This one executive decision was deemed at first to be a no-brainer. Perhaps a faint dread preceded it, blended with a resigned sense of inevitability—as if for an elemental event beyond our control, the way we may anticipate news of a solar eclipse sweeping the land that would offer no clear promise of when the sun would shine again. Still, for a country blessed with frighteningly fractious opinions on everything, there had been near-unanimity on this. No political party, no social segment, no corporate lobby, nor even any healthcare expert had offered a serious objection. Stunningly simple at one level, it was also profound in the way it straitened our primary conditions of living. Poets, historians and sociologists will have their say another day. But the immediate, practical question is: did it work? As Week 9, 10 and 11 of the lockdown saw public transport and air travel thaw out messily from a freeze—as India daily counts a new crest in numbers, and balks at counting the social and economic costs of internal migration on a never-before scale—one prediction can be safely made. This question will be hotly debated even months from now, in ever-new forms. Questions proper to governance in the socio-economic realm cannot really be delinked from the growth path of an epidemic—they are connected inextricably. But they are also subject to opinions beyond the scope of medicine proper. The original question still stands: was the lockdown effective in controlling the India story of COVID-19?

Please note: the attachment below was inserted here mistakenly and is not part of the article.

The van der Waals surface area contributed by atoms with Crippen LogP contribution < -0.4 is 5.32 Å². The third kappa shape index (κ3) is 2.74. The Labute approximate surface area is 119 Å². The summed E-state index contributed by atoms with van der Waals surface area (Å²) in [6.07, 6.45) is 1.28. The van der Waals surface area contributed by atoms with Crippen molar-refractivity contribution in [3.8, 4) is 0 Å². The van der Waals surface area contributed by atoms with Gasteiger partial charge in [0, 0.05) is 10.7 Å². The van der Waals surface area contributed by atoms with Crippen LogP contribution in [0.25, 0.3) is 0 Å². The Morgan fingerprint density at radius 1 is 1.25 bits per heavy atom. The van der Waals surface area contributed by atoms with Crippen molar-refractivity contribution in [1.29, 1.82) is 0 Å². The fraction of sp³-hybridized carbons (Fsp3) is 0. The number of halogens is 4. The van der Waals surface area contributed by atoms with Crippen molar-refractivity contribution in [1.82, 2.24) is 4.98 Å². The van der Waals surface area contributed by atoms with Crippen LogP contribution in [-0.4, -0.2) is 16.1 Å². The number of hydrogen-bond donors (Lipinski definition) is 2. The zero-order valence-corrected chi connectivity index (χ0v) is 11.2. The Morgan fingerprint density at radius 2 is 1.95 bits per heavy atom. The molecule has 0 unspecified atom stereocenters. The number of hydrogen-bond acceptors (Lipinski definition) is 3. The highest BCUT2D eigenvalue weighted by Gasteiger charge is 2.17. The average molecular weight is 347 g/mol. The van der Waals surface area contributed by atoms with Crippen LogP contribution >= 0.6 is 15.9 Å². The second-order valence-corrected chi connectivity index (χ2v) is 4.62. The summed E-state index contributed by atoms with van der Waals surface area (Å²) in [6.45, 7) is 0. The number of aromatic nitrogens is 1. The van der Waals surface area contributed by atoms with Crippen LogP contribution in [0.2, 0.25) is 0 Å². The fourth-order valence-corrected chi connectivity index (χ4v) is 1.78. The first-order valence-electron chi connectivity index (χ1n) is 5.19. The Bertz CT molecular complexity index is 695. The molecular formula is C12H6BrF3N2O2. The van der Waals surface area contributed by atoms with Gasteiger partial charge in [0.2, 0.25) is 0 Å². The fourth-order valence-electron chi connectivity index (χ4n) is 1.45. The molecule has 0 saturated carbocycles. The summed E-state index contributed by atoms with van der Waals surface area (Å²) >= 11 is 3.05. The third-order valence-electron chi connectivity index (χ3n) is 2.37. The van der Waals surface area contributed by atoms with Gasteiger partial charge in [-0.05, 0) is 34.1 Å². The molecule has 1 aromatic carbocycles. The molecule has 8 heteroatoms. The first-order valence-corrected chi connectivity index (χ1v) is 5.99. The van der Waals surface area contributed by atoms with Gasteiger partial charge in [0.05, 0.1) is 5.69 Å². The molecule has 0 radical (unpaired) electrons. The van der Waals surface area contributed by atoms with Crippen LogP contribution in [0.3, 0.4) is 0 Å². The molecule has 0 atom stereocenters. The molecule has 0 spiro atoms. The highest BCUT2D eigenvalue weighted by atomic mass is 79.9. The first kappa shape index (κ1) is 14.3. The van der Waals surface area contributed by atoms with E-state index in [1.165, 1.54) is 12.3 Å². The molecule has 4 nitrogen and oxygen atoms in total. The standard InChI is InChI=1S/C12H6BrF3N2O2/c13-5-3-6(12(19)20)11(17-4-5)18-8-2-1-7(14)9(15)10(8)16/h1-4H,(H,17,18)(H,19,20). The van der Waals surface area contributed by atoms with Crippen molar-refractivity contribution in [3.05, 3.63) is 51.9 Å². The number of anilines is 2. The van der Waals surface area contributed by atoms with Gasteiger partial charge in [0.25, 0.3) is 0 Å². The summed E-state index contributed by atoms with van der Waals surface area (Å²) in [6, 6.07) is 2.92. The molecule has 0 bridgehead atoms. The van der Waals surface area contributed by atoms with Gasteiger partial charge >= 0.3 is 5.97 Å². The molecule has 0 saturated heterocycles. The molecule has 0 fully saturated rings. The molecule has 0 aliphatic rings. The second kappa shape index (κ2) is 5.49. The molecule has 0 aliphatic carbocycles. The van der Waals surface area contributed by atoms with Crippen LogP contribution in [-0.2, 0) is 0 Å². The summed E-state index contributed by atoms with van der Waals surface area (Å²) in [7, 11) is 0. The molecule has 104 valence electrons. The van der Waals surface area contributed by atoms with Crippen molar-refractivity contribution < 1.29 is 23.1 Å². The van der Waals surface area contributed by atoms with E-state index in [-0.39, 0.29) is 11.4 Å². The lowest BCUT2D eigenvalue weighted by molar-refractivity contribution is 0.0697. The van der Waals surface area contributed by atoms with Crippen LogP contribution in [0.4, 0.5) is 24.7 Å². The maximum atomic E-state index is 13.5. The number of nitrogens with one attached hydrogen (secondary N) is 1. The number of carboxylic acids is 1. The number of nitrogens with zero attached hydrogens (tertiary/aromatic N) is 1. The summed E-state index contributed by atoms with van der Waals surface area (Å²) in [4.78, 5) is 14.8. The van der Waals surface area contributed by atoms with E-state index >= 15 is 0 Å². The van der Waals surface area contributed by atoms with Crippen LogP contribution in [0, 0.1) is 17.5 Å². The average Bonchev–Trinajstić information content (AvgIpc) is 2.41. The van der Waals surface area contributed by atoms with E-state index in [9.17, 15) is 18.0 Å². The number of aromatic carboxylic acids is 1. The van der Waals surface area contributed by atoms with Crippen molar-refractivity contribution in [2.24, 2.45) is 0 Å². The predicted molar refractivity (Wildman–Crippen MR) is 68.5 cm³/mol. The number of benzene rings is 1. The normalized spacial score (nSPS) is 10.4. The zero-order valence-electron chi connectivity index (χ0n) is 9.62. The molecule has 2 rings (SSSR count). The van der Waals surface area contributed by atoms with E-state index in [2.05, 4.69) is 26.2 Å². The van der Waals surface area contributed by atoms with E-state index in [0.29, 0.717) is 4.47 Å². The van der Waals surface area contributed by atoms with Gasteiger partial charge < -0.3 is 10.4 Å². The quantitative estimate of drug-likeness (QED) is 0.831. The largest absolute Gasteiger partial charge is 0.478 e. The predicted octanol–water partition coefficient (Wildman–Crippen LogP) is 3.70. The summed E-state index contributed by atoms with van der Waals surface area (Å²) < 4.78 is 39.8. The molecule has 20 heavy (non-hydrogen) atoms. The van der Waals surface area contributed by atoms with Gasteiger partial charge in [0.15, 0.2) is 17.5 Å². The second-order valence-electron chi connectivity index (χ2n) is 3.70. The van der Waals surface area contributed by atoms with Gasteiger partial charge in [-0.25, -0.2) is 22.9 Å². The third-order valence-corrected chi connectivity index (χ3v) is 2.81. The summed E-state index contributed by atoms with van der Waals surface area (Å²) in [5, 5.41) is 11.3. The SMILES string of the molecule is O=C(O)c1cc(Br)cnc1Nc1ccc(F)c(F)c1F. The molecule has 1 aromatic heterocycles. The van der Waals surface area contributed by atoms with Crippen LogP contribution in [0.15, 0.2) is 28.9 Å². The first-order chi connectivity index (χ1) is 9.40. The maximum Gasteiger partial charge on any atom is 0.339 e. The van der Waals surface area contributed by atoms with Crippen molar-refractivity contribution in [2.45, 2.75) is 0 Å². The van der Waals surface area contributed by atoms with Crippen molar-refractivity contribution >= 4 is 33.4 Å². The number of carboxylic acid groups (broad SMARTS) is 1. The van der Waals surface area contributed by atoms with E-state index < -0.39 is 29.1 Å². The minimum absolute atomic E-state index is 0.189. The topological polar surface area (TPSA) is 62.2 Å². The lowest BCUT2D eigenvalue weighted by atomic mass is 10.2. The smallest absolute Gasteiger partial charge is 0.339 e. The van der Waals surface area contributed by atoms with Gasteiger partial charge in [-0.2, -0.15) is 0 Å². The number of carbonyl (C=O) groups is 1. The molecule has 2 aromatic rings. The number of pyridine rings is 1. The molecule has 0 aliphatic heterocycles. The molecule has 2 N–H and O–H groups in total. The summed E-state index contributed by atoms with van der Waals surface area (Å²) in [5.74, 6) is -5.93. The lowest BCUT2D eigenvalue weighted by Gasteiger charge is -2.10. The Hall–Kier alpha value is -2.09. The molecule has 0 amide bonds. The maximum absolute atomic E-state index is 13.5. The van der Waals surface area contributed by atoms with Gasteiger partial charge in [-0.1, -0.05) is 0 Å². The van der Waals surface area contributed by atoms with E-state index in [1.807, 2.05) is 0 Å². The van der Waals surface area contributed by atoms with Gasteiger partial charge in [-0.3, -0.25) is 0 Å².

Contrary to scepticism, that the lockdown slowed the Covid rate of growth isn’t in much doubt. Consider a model evolved by Prof Sitabhra Sinha of Chennai’s Institute of Mathematical Sciences, whose projections have closely resembled official statistics. Sinha works on publicly available daily statistics that the government puts out and his analysis shows the curve indeed shifted, with a smaller rate of growth. Had the epidemic continued at its initial rate of growth, active cases would have crossed 2.5 million by May 17, the end of Lockdown Phase 3. And the number, as we know, was around 55,878 that day. ‘Active cases’ is different from the total tally: it’s the total number of positive cases minus recoveries and deaths.
Yes, it’s still exponential: with the chart galloping at 10,000 cases a day, India will be skimming 3 lakh by the time these words reach you. If this pattern continues through June-July, the figures will begin to look very scary. But there’s reason for some grim comfort: cases will go up as long as the Reproduction number of the infection (also called R0, pronounced ‘R nought’) is greater than one—essentially, that means one affected person can infect more than one person on average. “It’s not a big surprise that every day will bring a new record. The thing we need to really worry about is whether the rate of growth has increased or not,” says Sinha.
India’s R0 trajectory could offer some clues—Sinha’s analysis of national data attributed a basic R of 1.83 at the start of the contagion in March and a significantly lower 1.29 for the period April 13-May 14. It reduced further to about 1.22 between May 29-June 4. Essentially, that means 10 COVID patients can probably infect 12 others. So while the overall numbers climb, that may suggest a cooling of the pandemic’s inner fire as it scythes through the forest of people in India. What explains this decline, especially when lockdown relaxation saw freer movement and higher caseloads? The most plausible answer, Sinha suggests, is that the national R0 was so far skewed by the early exponential growth in Maharashtra. In recent weeks, Maharashtra’s R0 value has actually decreased to even below the national average, he says.